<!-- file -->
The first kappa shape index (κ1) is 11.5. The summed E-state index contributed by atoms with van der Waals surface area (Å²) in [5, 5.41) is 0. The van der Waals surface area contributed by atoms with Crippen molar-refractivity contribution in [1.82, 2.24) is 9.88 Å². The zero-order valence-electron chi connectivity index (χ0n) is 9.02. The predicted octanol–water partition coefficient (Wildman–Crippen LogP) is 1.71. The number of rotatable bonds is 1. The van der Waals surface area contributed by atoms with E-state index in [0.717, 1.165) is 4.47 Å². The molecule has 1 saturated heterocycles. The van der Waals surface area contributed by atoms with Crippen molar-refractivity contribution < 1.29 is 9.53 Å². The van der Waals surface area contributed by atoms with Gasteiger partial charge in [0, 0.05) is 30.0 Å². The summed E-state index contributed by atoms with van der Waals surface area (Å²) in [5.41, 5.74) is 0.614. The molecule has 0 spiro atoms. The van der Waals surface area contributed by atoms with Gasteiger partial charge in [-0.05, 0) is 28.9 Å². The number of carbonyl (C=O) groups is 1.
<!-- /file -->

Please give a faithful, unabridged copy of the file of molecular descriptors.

The first kappa shape index (κ1) is 11.5. The summed E-state index contributed by atoms with van der Waals surface area (Å²) in [5, 5.41) is 0. The van der Waals surface area contributed by atoms with Crippen molar-refractivity contribution in [1.82, 2.24) is 9.88 Å². The zero-order valence-electron chi connectivity index (χ0n) is 9.02. The predicted octanol–water partition coefficient (Wildman–Crippen LogP) is 1.71. The number of rotatable bonds is 1. The van der Waals surface area contributed by atoms with E-state index in [0.717, 1.165) is 4.47 Å². The molecule has 1 saturated heterocycles. The van der Waals surface area contributed by atoms with Crippen molar-refractivity contribution < 1.29 is 9.53 Å². The van der Waals surface area contributed by atoms with Gasteiger partial charge in [0, 0.05) is 30.0 Å². The summed E-state index contributed by atoms with van der Waals surface area (Å²) in [5.41, 5.74) is 0.614. The molecule has 0 spiro atoms. The van der Waals surface area contributed by atoms with Gasteiger partial charge in [-0.05, 0) is 28.9 Å². The number of carbonyl (C=O) groups is 1.